Nocturnal activity and sleep assessment

Nocturnal activity and sleep assessment

Clinical PsychologyReview,Vol. 16, No. 5, pp. 19%413.1996 Copyright 0 1996Fkvier Science Ltd Printed in the USA. AU rights resewed 027%7x%/96 $15.00+ ...

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Clinical PsychologyReview,Vol. 16, No. 5, pp. 19%413.1996 Copyright 0 1996Fkvier Science Ltd Printed in the USA. AU rights resewed 027%7x%/96 $15.00+ .90


SSDI 0!27!&735S(95)00059-3



ABSTRACT. Sl.qb occupies aj#nvxima~y one third ofour lives yetitsmodern study has lag0 lj been w&c&d to the use of the polygraph and to sCf_ via sleep logs. Actigmphy is a method for obtaining objectivebehavioral samples of noctumal as well as diurnal activity. Activity is continuously measuwd and rewnkd in memory ai user +cijicd in&n&s, usual.& 1 minuk, 24-bow-s a day for days and we&s if desired This mvicw wncentrates on studies validatingactigraphy for s&b assessment and briefly addresses applications to DSM-IVsle+ disorders. Sleep onset is a continuous rather than discz&e event. [email protected]+se Sbg-onrct Spectrum is discussed and actigmphy is validated within this contact.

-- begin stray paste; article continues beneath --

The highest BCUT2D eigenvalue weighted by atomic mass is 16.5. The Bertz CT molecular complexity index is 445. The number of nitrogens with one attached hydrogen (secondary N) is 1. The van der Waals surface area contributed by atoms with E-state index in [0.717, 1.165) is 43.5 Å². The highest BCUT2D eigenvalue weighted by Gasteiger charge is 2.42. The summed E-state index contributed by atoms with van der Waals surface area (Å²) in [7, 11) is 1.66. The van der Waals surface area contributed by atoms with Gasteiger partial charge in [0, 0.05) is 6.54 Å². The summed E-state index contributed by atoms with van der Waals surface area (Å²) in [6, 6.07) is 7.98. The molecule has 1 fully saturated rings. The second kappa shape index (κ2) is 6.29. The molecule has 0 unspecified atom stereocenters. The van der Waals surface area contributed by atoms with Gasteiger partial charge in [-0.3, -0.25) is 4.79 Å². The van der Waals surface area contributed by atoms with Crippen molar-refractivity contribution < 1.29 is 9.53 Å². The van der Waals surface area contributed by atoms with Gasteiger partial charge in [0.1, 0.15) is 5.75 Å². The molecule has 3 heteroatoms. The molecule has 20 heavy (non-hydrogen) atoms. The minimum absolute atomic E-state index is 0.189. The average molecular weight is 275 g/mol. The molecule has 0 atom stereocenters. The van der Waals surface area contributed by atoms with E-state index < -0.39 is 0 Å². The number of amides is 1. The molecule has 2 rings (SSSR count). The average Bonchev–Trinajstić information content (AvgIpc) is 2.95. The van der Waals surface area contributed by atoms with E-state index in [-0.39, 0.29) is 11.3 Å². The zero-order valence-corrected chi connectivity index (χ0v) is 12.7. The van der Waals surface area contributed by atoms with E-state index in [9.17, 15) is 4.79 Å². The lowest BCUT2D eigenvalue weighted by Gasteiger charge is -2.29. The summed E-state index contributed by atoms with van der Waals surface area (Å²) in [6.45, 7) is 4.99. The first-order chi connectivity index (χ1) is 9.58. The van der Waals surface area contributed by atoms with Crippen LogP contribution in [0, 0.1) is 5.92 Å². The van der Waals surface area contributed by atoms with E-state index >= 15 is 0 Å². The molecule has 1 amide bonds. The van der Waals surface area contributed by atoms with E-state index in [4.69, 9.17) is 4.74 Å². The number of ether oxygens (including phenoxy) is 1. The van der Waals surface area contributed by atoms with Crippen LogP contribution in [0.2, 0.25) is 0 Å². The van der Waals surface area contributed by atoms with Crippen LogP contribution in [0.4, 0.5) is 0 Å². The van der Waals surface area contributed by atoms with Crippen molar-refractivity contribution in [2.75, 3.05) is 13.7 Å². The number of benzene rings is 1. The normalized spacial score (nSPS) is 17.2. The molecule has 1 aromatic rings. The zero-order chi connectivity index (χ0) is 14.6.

WE ALL SLEEP and many of us spend approximately one-third of our lives doing so. DSM-IV (APA, 1994) defines 10 sleep disorders open to behavioral evaluation. Many other DSM-IV disorders entail similar sleep disturbances. Sleep is therefore of broad psychological interest. Nearly all that is widely published about sleep derives from sleep laboratories by polysomnographers and other EEG specialists, not psychologists. Evaluation of sleep disorders is rarely conducted by psychologists, and then their inquiry is often limited to self-reports entered retrospectively the next morning into a sleep log. Exceptions include Birrell (1983)) Bonato and Ogilvie (1989), Espie, Lindsay, and Espie (1989), Franklin (1981), Granada and Hammack (1961), Kelley and Lichstein (1980), Perry and Goldwater (1987), Sack, Blood, Percy and Pen (1995), Stickgold and Hobson (1994), and Viens, DeKonick, Van den Bergen, Audt, and Christ (1988), who used some form of behavioral response. Activity measurement is an alternative approach to measuring sleep. Kryger, Roth, and Dement’s (1994) recent 95 chapter second edition of their preeminent text entitled “Principles and Practice of Sleep Medicine” does not mention the term actigraphy in the index. Previous sleep-related reviews published in major psychology journals have mentioned but not adequately discussed actigraphy (Lacks & Morin, 1992; Lichstein & Riedel, 1994). Parts I and II of Ogilvie and Harsh (1994) discuss Correspondence should be addressed to Warren W. Tryon, Department of Psychology, Fordham University, Bronx, NY 104585198. I97